The main theme in this poem is inequality. The message behind the poem is that white people in Australia still have many more advantages in lifestyle and privileges than Aboriginals in Australia, even though Kevin Rudd apologized to the stolen generation in 2008. The idea of the poem is questioning; the writer has bundled up many topics and themes together and summarizes it all by questioning, "what will become of us now?", hence the title of the poem.
Analysis of the Poem
The writer used the event of Kevin Rudd's national apology as an example in his poem; as evidence. Key words such as "still", "struggle", "mainstream", "birth right" and "intimidated" reinforce the themes and the true meaning behind the poem. Again, the question that is asked throughout the poem, "what will become of us now?" also clearly reinforces and summarizes the main point of the poem.
Poet Dan Davis supposedly uses a phrase of the poem, stating "we're still fighting for our own native land" as a metaphor for that Aboriginals are still fighting for their own rights from when their own native land was taken away from them.
One technique involved in the writing of the poem is how Dan Davis writes from his own point of view, in first person. Since he himself is an Aboriginal, his point of view and opinion add even more meaning and sadness to the piece. It gives a whole new outlook on the very controversial topics expressed and discussed. Another technique included is exaggeration; "this dirt is where we
." From reading the poem, you instantly know that Dan Davis is an Aboriginal man, because of his inclusive language used; "our children", "our people", "us."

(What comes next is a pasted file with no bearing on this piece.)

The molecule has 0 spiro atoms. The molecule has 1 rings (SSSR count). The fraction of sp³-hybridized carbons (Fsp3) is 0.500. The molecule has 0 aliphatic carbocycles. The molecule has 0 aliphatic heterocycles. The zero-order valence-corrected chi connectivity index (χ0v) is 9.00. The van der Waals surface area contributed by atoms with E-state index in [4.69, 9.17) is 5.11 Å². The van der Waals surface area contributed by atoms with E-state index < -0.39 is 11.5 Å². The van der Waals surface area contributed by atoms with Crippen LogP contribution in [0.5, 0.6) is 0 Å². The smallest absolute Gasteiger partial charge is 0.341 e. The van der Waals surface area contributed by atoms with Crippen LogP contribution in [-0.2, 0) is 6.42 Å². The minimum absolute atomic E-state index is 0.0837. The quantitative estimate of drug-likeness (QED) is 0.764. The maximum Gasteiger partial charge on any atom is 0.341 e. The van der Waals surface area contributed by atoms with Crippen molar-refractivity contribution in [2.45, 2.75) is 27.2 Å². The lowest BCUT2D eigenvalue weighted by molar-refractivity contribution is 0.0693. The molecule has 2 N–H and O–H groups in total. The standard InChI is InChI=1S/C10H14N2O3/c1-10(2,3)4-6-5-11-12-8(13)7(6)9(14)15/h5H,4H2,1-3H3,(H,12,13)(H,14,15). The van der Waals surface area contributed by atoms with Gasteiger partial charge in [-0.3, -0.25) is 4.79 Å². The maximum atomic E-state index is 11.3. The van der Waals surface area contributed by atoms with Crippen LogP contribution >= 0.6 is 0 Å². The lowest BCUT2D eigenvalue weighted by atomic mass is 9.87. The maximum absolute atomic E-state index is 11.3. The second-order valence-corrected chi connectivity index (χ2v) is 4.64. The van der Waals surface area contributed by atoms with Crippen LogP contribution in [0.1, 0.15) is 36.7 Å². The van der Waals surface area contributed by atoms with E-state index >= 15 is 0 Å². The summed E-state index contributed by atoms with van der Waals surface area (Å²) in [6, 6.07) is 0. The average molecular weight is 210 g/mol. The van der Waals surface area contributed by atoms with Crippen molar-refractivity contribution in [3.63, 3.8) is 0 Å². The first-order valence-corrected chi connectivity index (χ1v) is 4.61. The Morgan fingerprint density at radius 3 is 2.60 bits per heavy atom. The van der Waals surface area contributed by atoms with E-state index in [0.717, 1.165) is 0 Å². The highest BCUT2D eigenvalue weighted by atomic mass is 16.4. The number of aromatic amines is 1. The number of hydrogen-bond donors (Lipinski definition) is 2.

Other language features and/or writing techniques used in the poem are:
Negative Connotation - "suffering", "worry", "can't", "bleed", "mob", "intimidated", "run and hide."
Rhetorical Question - "What will become of us now?"
Symbolism - "This dirt is where we bleed."
Setting - Australia, "our own native land."
Characters - Aboriginals and "white fella" - "our people."
Analysis of the Poem
"What Becomes of Us Now?" causes me to think that the Australian government should do more to make Aboriginals equal to other races. This is a result of the mention of Kevin Rudd's apology speech, and the result of key words including "funds" applied as techniques to the writing piece.

Poets Explanation Letter to the Class
Dear 9.7,
While writing this poem, I chose specific words and examples to give the reader (aka. you) a clear understanding of the main themes, and the main point of the poem. Exaggeration was key when writing my poem; "struggle", "bleed", "suffering." These words add much more depth to the poem. Evidence in the poem includes the mention of Kevin Rudd's national apology, the fact that Aboriginals are still a minority, and not "mainstream", and that Aboriginals receive little funds from the government to do things like "fix" their "homes." I used a rhetorical question and used negative wording so that the poem would effect your thinking process and stick in your mind for as long as possible. Symbolism, characters and settings are what make the poem personal, meaningful and relatable. if the poem was not set in this country, about Aboriginal people, it would be less relatable amd overall, less meaningful.

End of Presentation